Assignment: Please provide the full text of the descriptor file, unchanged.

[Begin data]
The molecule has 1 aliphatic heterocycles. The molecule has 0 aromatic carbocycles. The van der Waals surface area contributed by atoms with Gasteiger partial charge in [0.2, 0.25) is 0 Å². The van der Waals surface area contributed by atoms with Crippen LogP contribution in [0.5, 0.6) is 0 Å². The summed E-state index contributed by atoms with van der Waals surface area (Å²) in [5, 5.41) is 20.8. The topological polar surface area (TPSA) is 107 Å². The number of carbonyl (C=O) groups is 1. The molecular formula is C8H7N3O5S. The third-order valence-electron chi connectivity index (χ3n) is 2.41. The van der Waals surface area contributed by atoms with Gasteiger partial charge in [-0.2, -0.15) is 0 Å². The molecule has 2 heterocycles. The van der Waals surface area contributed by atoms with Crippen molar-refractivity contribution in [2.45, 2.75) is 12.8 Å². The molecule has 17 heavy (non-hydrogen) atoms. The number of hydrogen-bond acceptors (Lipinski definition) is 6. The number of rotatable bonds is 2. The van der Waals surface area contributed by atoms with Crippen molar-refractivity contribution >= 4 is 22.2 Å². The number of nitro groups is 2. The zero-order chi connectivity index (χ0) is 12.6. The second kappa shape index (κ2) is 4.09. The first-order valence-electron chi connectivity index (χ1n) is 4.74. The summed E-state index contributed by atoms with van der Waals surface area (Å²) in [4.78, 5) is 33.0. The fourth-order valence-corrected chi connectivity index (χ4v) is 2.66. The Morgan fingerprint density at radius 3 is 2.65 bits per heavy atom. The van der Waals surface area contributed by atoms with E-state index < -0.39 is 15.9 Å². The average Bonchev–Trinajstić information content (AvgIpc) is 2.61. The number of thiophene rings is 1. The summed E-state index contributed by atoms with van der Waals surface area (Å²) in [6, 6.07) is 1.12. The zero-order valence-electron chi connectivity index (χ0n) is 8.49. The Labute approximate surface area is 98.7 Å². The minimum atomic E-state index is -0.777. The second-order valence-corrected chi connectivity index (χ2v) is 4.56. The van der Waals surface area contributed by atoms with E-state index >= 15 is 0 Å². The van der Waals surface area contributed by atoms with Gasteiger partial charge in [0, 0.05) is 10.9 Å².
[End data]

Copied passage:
The molecule has 1 aliphatic heterocycles. The molecule has 0 aromatic carbocycles. The van der Waals surface area contributed by atoms with Gasteiger partial charge in [0.2, 0.25) is 0 Å². The van der Waals surface area contributed by atoms with Crippen LogP contribution in [0.5, 0.6) is 0 Å². The summed E-state index contributed by atoms with van der Waals surface area (Å²) in [5, 5.41) is 20.8. The topological polar surface area (TPSA) is 107 Å². The number of carbonyl (C=O) groups is 1. The molecular formula is C8H7N3O5S. The third-order valence-electron chi connectivity index (χ3n) is 2.41. The van der Waals surface area contributed by atoms with Gasteiger partial charge in [-0.2, -0.15) is 0 Å². The molecule has 2 heterocycles. The van der Waals surface area contributed by atoms with Crippen molar-refractivity contribution in [2.45, 2.75) is 12.8 Å². The molecule has 17 heavy (non-hydrogen) atoms. The number of hydrogen-bond acceptors (Lipinski definition) is 6. The number of rotatable bonds is 2. The van der Waals surface area contributed by atoms with Crippen molar-refractivity contribution >= 4 is 22.2 Å². The number of nitro groups is 2. The zero-order chi connectivity index (χ0) is 12.6. The second kappa shape index (κ2) is 4.09. The first-order valence-electron chi connectivity index (χ1n) is 4.74. The summed E-state index contributed by atoms with van der Waals surface area (Å²) in [4.78, 5) is 33.0. The fourth-order valence-corrected chi connectivity index (χ4v) is 2.66. The Morgan fingerprint density at radius 3 is 2.65 bits per heavy atom. The van der Waals surface area contributed by atoms with E-state index < -0.39 is 15.9 Å². The average Bonchev–Trinajstić information content (AvgIpc) is 2.61. The number of thiophene rings is 1. The summed E-state index contributed by atoms with van der Waals surface area (Å²) in [6, 6.07) is 1.12. The zero-order valence-electron chi connectivity index (χ0n) is 8.49. The Labute approximate surface area is 98.7 Å². The minimum atomic E-state index is -0.777. The second-order valence-corrected chi connectivity index (χ2v) is 4.56. The van der Waals surface area contributed by atoms with E-state index >= 15 is 0 Å². The van der Waals surface area contributed by atoms with Gasteiger partial charge in [0, 0.05) is 10.9 Å².